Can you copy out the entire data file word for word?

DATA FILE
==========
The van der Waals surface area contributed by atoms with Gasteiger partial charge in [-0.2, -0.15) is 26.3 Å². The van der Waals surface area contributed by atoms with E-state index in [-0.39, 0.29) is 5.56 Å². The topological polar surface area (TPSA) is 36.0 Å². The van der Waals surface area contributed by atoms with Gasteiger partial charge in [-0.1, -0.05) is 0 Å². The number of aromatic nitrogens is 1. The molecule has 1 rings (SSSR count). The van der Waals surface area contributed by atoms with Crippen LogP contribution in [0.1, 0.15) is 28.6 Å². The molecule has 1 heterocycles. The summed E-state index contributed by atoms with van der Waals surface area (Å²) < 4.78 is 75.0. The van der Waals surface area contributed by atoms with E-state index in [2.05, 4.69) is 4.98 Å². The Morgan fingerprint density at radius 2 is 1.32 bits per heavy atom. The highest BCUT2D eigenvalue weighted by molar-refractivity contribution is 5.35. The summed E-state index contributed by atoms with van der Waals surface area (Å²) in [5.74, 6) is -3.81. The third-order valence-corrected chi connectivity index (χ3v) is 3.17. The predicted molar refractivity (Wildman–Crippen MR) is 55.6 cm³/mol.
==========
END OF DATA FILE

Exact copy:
The van der Waals surface area contributed by atoms with Gasteiger partial charge in [-0.2, -0.15) is 26.3 Å². The van der Waals surface area contributed by atoms with E-state index in [-0.39, 0.29) is 5.56 Å². The topological polar surface area (TPSA) is 36.0 Å². The van der Waals surface area contributed by atoms with Gasteiger partial charge in [-0.1, -0.05) is 0 Å². The number of aromatic nitrogens is 1. The molecule has 1 rings (SSSR count). The van der Waals surface area contributed by atoms with Crippen LogP contribution in [0.1, 0.15) is 28.6 Å². The molecule has 1 heterocycles. The summed E-state index contributed by atoms with van der Waals surface area (Å²) < 4.78 is 75.0. The van der Waals surface area contributed by atoms with E-state index in [2.05, 4.69) is 4.98 Å². The Morgan fingerprint density at radius 2 is 1.32 bits per heavy atom. The highest BCUT2D eigenvalue weighted by molar-refractivity contribution is 5.35. The summed E-state index contributed by atoms with van der Waals surface area (Å²) in [5.74, 6) is -3.81. The third-order valence-corrected chi connectivity index (χ3v) is 3.17. The predicted molar refractivity (Wildman–Crippen MR) is 55.6 cm³/mol.